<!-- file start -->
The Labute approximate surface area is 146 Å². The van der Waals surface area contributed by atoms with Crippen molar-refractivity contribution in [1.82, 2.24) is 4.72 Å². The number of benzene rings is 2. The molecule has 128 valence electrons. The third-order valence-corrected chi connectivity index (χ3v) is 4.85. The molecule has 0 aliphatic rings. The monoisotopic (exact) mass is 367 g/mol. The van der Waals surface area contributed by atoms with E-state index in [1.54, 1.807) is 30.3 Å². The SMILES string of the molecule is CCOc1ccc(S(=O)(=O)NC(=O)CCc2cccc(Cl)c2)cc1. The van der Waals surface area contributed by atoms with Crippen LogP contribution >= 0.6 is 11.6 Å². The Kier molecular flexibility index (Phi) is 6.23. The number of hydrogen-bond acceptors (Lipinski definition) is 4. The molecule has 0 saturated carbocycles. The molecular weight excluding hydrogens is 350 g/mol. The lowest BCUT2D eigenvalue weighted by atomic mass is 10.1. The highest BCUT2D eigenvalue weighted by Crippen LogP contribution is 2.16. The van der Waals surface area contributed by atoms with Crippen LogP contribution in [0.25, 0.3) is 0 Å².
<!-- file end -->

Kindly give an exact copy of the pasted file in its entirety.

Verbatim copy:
The Labute approximate surface area is 146 Å². The van der Waals surface area contributed by atoms with Crippen molar-refractivity contribution in [1.82, 2.24) is 4.72 Å². The number of benzene rings is 2. The molecule has 128 valence electrons. The third-order valence-corrected chi connectivity index (χ3v) is 4.85. The molecule has 0 aliphatic rings. The monoisotopic (exact) mass is 367 g/mol. The van der Waals surface area contributed by atoms with E-state index in [1.54, 1.807) is 30.3 Å². The SMILES string of the molecule is CCOc1ccc(S(=O)(=O)NC(=O)CCc2cccc(Cl)c2)cc1. The van der Waals surface area contributed by atoms with Crippen LogP contribution >= 0.6 is 11.6 Å². The Kier molecular flexibility index (Phi) is 6.23. The number of hydrogen-bond acceptors (Lipinski definition) is 4. The molecule has 0 saturated carbocycles. The molecular weight excluding hydrogens is 350 g/mol. The lowest BCUT2D eigenvalue weighted by atomic mass is 10.1. The highest BCUT2D eigenvalue weighted by Crippen LogP contribution is 2.16. The van der Waals surface area contributed by atoms with Crippen LogP contribution in [0.25, 0.3) is 0 Å².